Defamation Attorneys

Virginia Defamation Attorneys

Virginia law recognizes the basic rights of individual security and the uninterrupted entitlement to the enjoyment of one’s reputation.   As such, Virginia prohibits defamation.  To defame a person is to attack his or her good name, thereby injuring his or her reputation.  Generally speaking, defamation is divided into two categories:

  1. written defamatory statements, known as libel; and
  2. spoken defamatory statements, known as slander.

In Virginia, there are four basic elements that constitute a compensable defamation claim:

  1. publication or the dissemination of information;
  2. an actionable statement;
  3. intent; and
  4. damages.

In other words, defamation is a false statement of fact that is published or communicated to another person and causes injury to the subject of the statement.

To be actionable in a lawsuit, the statement must be both false and defamatory.  The plaintiff bears the burden of proving that the statement is false, and truth is an absolute defense to a defamation claim.  Likewise, statements expressing an opinion are typically not actionable.  The statement must be more than merely unpleasant or unflattering.

The established test for determining whether statements are defamatory, as stated by the Supreme Court of Virginia, is to examine the damaging statements in light of how they would be understood by a jury:

Although varying circumstances often make it difficult to determine whether particular language is defamatory, it is a general rule that allegedly defamatory words are to be taken in their plain and natural meaning and to be understood by courts and juries as other people would understand them, and according to the sense in which they appear to have been used. . . . In determining whether the words and statements complained of . . . are reasonably capable of the meaning ascribed to them by innuendo, every fair inference that may be drawn from the pleadings must be resolved in the plaintiff’s favor.

Carwile v. Richmond Newspapers, Inc., 196 Va. 1, 82 S.E.2d 588, 591-92 (1954) (citations omitted).

If the court finds the statement to be actionable and published, it will then award compensatory damages – those damages which seek to compensate the plaintiff for the harm that his or her reputation has suffered due to the defamatory statement.   In Virginia, punitive damages – damages awarded to punish the defendant for his bad acts – may be awarded if the plaintiff can prove the defendant acted with malice.  Malice requires proof that the defendant purposely or recklessly distributed false information about the person with the intent to harm that person’s reputation.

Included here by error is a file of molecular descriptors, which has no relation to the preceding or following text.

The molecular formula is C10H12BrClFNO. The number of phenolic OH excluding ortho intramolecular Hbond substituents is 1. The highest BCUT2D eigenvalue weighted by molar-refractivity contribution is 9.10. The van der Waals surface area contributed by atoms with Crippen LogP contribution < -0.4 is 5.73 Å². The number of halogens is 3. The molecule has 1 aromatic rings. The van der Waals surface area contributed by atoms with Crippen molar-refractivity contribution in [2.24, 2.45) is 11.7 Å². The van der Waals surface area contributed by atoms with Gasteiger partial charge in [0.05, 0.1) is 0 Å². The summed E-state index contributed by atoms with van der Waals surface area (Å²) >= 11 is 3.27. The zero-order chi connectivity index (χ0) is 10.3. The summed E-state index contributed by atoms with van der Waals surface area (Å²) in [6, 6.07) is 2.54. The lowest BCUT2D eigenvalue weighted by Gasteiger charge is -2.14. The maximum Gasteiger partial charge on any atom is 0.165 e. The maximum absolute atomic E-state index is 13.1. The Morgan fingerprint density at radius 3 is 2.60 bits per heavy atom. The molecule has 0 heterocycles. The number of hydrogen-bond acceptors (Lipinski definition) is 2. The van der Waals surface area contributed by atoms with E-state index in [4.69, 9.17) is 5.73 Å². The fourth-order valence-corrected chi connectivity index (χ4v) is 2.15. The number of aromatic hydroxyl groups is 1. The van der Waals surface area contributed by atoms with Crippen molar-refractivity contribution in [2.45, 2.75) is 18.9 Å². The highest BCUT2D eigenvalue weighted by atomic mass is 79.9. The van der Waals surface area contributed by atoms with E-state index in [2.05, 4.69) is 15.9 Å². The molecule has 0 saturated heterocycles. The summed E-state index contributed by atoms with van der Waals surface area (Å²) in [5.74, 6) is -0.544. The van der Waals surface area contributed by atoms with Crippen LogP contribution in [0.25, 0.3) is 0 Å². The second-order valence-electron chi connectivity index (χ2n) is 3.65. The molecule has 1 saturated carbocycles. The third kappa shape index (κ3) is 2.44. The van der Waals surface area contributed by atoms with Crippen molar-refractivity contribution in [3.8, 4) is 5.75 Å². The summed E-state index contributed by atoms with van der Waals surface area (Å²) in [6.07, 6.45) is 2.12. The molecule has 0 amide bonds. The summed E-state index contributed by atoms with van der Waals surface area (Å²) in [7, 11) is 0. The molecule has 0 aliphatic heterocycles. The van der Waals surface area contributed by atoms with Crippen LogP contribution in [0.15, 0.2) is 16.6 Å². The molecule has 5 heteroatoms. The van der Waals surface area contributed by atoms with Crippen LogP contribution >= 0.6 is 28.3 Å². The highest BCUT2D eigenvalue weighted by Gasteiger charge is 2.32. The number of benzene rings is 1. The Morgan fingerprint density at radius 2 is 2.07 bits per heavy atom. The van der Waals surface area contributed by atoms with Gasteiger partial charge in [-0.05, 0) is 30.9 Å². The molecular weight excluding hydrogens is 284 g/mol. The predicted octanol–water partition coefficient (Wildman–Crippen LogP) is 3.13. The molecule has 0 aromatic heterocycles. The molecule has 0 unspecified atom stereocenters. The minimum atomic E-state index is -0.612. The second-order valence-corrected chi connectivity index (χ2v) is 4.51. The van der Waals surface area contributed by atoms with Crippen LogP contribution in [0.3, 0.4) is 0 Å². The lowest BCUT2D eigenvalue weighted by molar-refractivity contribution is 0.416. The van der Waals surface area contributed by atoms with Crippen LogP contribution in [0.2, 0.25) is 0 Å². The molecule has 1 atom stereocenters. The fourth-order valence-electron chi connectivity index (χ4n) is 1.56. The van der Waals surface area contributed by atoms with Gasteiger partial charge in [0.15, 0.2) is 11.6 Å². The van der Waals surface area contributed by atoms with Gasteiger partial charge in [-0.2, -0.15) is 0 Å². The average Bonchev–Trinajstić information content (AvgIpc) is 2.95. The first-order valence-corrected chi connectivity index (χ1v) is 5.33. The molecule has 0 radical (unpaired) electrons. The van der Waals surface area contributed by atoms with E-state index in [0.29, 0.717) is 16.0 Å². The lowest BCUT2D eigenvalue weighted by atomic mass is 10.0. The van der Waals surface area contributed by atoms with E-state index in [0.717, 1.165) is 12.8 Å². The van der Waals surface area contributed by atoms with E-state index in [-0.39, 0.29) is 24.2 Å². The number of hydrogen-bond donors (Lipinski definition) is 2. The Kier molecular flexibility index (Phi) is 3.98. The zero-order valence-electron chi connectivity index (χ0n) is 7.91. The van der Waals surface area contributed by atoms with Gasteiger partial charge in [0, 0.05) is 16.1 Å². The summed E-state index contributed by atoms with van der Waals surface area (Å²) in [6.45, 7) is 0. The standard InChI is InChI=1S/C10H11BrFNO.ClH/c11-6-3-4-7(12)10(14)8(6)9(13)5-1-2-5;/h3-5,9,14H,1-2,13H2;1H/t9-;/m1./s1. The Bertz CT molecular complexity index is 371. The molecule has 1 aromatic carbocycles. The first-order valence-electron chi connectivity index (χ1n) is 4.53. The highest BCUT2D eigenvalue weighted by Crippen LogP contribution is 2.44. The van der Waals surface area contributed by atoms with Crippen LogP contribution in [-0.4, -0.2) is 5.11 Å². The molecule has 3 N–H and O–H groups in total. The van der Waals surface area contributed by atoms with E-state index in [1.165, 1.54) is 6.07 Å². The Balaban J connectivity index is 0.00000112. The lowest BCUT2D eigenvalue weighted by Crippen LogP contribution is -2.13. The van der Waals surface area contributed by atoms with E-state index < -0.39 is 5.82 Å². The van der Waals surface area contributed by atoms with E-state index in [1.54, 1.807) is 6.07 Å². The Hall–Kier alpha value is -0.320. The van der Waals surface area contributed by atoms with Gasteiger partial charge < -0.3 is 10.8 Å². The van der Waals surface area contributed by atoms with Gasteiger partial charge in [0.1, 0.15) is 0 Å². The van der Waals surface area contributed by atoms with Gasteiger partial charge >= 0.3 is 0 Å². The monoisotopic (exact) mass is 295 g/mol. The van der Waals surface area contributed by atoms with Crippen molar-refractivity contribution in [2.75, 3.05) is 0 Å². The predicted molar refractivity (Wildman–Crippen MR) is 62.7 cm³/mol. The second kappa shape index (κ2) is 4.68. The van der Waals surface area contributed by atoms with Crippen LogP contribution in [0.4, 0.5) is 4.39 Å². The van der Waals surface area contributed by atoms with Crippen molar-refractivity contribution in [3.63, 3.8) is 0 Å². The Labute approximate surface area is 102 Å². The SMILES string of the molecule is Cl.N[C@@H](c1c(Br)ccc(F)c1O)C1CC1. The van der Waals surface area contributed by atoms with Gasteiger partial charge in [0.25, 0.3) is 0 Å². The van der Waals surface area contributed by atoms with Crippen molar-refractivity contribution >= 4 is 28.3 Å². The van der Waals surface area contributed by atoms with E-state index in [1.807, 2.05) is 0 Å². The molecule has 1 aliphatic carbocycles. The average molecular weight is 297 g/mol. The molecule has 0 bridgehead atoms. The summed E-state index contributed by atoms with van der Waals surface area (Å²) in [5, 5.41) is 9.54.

Defamation actions frequently arise in the context of an employee’s discharge.  There are many possible statements that may be deemed defamatory in that context, such as statements that the employee was discharged for alcoholism, inefficiency, lack of punctuality, and unreliability.  However, there is no precise benchmark to gauge whether the statement is defamatory.  Rather, Virginia acknowledges the fact-specific nature of the inquiry as to what is potentially defamatory and that the comment must contain a factual statement which can be proven false.  See Fuste v. Riverside Healthcase Assoc., 265 Va. 127, 133 (2003).

Virginia also recognizes a type of defamation action called defamation per se.  Unlike a standard defamation claim, damages are presumed in defamation per se actions, meaning that a plaintiff will not need to show that they were actually harmed by the defamatory statement.  Defamation per se arises when the statements are of the four following types:

  1. Those which impute to a person the commission of some criminal offense involving moral turpitude, for which the party, if the charge is true, may be indicted and punished.
  2. Those which impute that a person is infected with some contagious disease, where if the charge is true, it would exclude the party from society.
  3. Those which impute to a person unfitness to perform the duties of an office or employment of profit, or want of integrity in the discharge of the duties of such an office or employment.
  4. Those which prejudice such person in his or her profession or trade.

Tronfeld v. Nationwide Mut. Ins. Co., 272 Va. 709, 713 (2006).

If you or someone you know has been defamed through spoken word or in writing, contact the Virginia Defamation Attorneys at MartinWren, P.C., at 434-817-3100.  We can examine your case and advise you on the best way to recover from the damage to your reputation.

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We serve clients throughout Virginia — from Charlottesville and Central Virginia to metropolitan Richmond; Harrisonburg and the Shenandoah Valley to Roanoke; and the cities of Hampton Roads to the Northern Virginia cities of  Fairfax, Alexandria and Arlington.

To speak with one of our attorneys, please call us at (434) 817-3100.

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